Therapy can benefit many people but is too often avoided. Some think they will be labeled as “crazy” by simply going to a therapist while others don’t understand exactly what goes on in the therapy room.
On this edition of Psych Gumbo, we will demystify the therapy session by discussing popular forms of therapy, who can benefit from therapy and how to shop for a good therapist.
Today’s special guest is Dr. Arjune Rama. Dr. Rama is a third year psychiatry resident at Yale School of Medicine. He also writes regularly about psychiatry in print and online. His work has been published in The New York Times “Motherlode” blog, Slate.com, and The New Haven Register among others. In addition to his clinical work he also teaches interviewing and writing skills to medical students in Yale’s psychiatry clerkship.
The LGBTQ community is a population that is faced with stigma and stereotypes. Because of this, those in this minority population are often more susceptible to mental health issues and are at higher risk for suicide. In fact, LGBTQ adults are 2.5x more likely than heterosexuals to have had a mental health disorder related to mood, anxiety or substance abuse, in their lifetime. Furthermore, the rates of suicide attempt among LGBTQ youth are 20-40% higher than among non-LGBTQ youth.
In this week’s Psych Gumbo, Dr. Holly Peek discusses mental health issues of the LGBTQ community with special guest, Dr. Myo Thwin Myint. Dr. Myint is a physician with training in pediatrics, general psychiatry and child & adolescent psychiatry. Among others, his interests includes LGBTQ mental health.
Here are some recommended resources for more information on LGBTQ mental health:
The doctors of Broadcast Thought provide expert consultation to the media and entertainment industries. Not only are they psychiatrists specializing in forensic, child adolescent, and adult psychiatry, they are also big fans of television, film, comic books, and pop culture. Self proclaimed “big kids,” they use their interests in pop culture to help educate the public about mental illness and decrease stigma by acting as creative consultants, subject matter experts, and co-producers of mental health content in pop culture.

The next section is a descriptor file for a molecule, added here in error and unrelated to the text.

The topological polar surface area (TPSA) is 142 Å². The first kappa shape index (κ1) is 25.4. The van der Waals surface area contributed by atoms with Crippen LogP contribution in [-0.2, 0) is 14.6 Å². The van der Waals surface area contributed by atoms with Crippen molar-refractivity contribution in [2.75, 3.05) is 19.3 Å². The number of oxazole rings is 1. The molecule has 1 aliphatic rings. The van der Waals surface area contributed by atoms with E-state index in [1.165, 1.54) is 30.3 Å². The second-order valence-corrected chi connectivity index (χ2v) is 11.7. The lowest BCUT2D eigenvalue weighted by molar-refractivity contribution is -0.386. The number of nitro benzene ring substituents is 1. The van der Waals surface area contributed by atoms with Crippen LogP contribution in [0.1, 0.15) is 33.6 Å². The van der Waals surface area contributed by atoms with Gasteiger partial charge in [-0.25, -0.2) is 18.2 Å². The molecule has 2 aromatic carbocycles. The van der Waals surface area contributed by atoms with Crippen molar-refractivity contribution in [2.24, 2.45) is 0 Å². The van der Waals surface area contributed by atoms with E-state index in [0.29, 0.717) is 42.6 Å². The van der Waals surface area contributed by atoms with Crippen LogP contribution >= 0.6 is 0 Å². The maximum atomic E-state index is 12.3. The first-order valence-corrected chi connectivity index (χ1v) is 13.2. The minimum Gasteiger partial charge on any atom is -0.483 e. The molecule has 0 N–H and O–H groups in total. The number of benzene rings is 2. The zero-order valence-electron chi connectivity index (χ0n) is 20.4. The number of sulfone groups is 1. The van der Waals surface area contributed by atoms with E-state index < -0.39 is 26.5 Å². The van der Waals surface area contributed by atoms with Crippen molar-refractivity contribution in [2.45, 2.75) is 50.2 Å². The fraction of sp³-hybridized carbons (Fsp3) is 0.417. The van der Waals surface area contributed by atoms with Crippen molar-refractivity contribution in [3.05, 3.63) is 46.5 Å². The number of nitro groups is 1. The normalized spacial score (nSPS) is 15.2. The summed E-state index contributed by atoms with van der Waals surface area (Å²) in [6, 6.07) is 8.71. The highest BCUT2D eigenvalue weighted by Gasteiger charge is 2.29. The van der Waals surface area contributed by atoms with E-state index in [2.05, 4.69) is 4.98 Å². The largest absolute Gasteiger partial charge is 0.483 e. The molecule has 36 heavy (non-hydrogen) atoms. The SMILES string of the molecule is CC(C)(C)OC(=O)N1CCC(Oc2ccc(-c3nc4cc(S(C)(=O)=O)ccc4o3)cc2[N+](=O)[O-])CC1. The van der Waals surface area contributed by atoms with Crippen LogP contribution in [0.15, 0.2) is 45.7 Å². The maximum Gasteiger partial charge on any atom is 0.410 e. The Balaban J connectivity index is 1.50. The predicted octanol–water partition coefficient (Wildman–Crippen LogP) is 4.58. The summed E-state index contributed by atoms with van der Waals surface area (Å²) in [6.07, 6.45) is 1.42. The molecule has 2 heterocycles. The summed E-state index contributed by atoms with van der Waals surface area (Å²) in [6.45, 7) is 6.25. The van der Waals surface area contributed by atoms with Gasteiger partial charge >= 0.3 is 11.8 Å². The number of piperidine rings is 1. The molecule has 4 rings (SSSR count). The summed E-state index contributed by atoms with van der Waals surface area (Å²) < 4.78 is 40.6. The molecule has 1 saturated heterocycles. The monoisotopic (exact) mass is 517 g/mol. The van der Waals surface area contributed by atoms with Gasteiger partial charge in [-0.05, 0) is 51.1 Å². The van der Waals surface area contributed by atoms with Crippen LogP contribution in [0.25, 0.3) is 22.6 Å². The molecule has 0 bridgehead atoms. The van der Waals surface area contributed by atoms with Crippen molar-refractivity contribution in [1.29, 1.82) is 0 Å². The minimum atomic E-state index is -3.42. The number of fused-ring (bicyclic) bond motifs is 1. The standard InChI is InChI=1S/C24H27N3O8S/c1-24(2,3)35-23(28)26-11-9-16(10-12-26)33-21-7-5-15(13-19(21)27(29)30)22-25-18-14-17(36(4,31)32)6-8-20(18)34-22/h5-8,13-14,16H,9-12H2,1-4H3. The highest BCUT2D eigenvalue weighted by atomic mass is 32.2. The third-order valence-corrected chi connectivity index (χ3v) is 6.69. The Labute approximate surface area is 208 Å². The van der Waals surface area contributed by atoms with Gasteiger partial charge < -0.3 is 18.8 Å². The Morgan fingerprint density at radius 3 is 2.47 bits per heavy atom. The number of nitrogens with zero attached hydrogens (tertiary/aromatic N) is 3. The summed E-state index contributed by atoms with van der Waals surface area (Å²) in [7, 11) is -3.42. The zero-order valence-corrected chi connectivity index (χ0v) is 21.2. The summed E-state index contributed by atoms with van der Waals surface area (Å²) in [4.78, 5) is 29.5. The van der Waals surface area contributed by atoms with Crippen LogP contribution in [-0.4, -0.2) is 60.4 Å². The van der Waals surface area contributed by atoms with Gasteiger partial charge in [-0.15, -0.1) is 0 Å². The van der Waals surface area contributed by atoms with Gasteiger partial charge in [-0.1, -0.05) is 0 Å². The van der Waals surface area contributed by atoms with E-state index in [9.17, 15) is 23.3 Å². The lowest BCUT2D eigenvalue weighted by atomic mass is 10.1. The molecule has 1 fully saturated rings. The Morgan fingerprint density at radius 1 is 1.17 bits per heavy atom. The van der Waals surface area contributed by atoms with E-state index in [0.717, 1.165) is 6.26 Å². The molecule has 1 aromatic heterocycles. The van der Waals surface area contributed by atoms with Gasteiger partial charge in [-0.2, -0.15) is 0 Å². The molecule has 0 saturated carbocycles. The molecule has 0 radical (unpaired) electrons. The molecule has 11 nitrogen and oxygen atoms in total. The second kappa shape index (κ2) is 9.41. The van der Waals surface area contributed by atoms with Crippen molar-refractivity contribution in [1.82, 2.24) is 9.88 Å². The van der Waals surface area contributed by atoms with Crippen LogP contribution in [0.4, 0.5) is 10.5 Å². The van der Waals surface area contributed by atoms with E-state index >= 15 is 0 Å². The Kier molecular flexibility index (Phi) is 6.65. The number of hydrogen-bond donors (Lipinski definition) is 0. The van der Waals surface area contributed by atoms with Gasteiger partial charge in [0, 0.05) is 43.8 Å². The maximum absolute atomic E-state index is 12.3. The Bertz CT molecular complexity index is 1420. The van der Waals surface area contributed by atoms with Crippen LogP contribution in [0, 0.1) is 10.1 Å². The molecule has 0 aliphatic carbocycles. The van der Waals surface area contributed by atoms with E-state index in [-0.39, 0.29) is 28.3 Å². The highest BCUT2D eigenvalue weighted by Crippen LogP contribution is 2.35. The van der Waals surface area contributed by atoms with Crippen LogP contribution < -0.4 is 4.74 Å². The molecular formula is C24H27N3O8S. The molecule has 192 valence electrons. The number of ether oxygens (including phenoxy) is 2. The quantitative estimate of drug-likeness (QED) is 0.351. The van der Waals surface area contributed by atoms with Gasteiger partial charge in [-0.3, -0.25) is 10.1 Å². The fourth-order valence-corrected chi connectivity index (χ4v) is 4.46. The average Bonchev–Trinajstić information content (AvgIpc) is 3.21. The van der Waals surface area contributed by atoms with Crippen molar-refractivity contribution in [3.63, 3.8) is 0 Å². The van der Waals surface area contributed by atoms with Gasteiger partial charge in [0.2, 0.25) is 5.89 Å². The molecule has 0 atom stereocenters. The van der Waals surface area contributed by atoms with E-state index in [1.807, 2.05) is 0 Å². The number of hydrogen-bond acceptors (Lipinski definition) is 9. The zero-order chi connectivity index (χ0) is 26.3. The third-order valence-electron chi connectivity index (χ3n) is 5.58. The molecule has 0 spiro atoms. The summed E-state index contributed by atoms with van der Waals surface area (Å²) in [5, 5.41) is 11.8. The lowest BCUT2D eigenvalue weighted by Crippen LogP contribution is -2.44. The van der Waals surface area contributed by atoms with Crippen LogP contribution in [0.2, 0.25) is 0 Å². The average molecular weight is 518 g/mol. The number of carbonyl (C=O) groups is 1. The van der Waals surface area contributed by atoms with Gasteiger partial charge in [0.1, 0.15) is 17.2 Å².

Dr. Holly Peek will be discussing the portrayal of mental health in the media and entertainment industry. She will be interviewing two expert psychiatrists in this field, Dr. Vasilis Pozios and Dr. Praveen Kambam, who specialize in ensuring the portrayal of mental health is both accurate and interesting. These doctors are also just back from presenting at Comic Con in San Diego and are ready to talk about it!
“When we find ourselves wanting something strong enough, we’ll do just about anything to get it–sometimes at the expense of our bodies, brains, bank accounts and relationships. So why do we sometimes have the irrepressible feeling that we need something–such as food, cigarettes, alcohol, or sex–that we really just want? And how do we satiate that feeling without indulging it?”
Dr. Holly Peek interviews Dr. Omar Manejwala about his newly published book “Craving: Why We Can’t Seem to Get Enough.” On this episode of Psych Gumbo, they explore the phenomenon of cravings and addiction.
Visit Dr. Manejwala’s site at cravingbook.com to learn more and to order a copy of this very interesting book!
There has been a lot of media coverage about the Boston Marathon bombings and the violent events that occurred during that week. Now that we are a few weeks away from the terrorist event, it’s important to realize what many victims of the attack may be experiencing emotionally. Dr. Holly Peek and Dr. Mordi Potash interview New Orleanian and Boston Marathon runner, Tim Phillips. Tim was at the second bomb site during the explosion and spent 40 agonizing minutes searching for loved ones after the attack. Hear his story and learn more about the emotional side of the Boston Marathon terrorist attack.
This month’s episode on WTUL 91.5FM is about hallucinogenic drugs on Tulane’s campus. Recently, a very large amount of drugs, estimated in worth of tens of thousands of dollars, were confiscated from the Kappa Sigma Fraternity house. The drugs included MDMA, LSD, opium, and mushrooms, among others. This demonstrates the pervasiveness of hallucinogenic drugs on campus and how it has become part of the common “party culture” that we commonly see. We don’t want to tell people “don’t do drugs,” that’s someone else’s job! But we do want to explain the history of these drugs, what they are, and what positive or negative effects people should expect when choosing to take them. Click above to listen!
Our first episode of Psych Gumbo for WTUL Radio, New Orleans on 91.5FM. Click above to listen!